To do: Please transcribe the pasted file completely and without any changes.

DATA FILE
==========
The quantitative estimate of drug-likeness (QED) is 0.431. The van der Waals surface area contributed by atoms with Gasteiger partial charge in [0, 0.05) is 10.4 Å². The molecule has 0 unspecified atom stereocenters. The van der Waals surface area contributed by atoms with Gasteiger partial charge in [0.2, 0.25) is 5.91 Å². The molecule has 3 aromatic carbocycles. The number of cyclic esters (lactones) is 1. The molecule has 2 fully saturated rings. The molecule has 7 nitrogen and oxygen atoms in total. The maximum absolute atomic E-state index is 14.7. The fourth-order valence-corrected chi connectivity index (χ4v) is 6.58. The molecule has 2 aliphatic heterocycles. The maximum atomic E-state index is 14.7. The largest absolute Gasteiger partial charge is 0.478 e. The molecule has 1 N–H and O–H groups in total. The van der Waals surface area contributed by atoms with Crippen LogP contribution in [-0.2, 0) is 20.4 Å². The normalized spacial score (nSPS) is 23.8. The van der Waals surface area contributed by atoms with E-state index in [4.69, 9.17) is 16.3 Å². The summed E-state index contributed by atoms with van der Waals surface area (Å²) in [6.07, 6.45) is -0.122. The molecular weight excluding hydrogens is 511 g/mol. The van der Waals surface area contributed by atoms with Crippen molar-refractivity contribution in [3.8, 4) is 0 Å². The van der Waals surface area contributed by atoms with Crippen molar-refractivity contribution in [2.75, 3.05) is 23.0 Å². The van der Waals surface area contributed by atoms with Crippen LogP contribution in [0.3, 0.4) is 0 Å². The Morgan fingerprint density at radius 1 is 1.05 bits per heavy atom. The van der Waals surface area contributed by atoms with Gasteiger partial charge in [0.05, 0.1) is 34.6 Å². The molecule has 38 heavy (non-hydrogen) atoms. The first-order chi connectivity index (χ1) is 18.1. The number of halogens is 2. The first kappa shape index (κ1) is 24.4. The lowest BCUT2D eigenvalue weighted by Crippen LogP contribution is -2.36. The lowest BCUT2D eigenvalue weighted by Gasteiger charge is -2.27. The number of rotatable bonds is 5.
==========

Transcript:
The quantitative estimate of drug-likeness (QED) is 0.431. The van der Waals surface area contributed by atoms with Gasteiger partial charge in [0, 0.05) is 10.4 Å². The molecule has 0 unspecified atom stereocenters. The van der Waals surface area contributed by atoms with Gasteiger partial charge in [0.2, 0.25) is 5.91 Å². The molecule has 3 aromatic carbocycles. The number of cyclic esters (lactones) is 1. The molecule has 2 fully saturated rings. The molecule has 7 nitrogen and oxygen atoms in total. The maximum absolute atomic E-state index is 14.7. The fourth-order valence-corrected chi connectivity index (χ4v) is 6.58. The molecule has 2 aliphatic heterocycles. The maximum atomic E-state index is 14.7. The largest absolute Gasteiger partial charge is 0.478 e. The molecule has 1 N–H and O–H groups in total. The van der Waals surface area contributed by atoms with Crippen LogP contribution in [-0.2, 0) is 20.4 Å². The normalized spacial score (nSPS) is 23.8. The van der Waals surface area contributed by atoms with E-state index in [4.69, 9.17) is 16.3 Å². The summed E-state index contributed by atoms with van der Waals surface area (Å²) in [6.07, 6.45) is -0.122. The molecular weight excluding hydrogens is 511 g/mol. The van der Waals surface area contributed by atoms with Crippen molar-refractivity contribution in [3.8, 4) is 0 Å². The van der Waals surface area contributed by atoms with Crippen molar-refractivity contribution in [2.75, 3.05) is 23.0 Å². The van der Waals surface area contributed by atoms with Crippen LogP contribution in [0.3, 0.4) is 0 Å². The Morgan fingerprint density at radius 1 is 1.05 bits per heavy atom. The van der Waals surface area contributed by atoms with Gasteiger partial charge in [0.05, 0.1) is 34.6 Å². The molecule has 38 heavy (non-hydrogen) atoms. The first-order chi connectivity index (χ1) is 18.1. The number of halogens is 2. The first kappa shape index (κ1) is 24.4. The lowest BCUT2D eigenvalue weighted by Crippen LogP contribution is -2.36. The lowest BCUT2D eigenvalue weighted by Gasteiger charge is -2.27. The number of rotatable bonds is 5.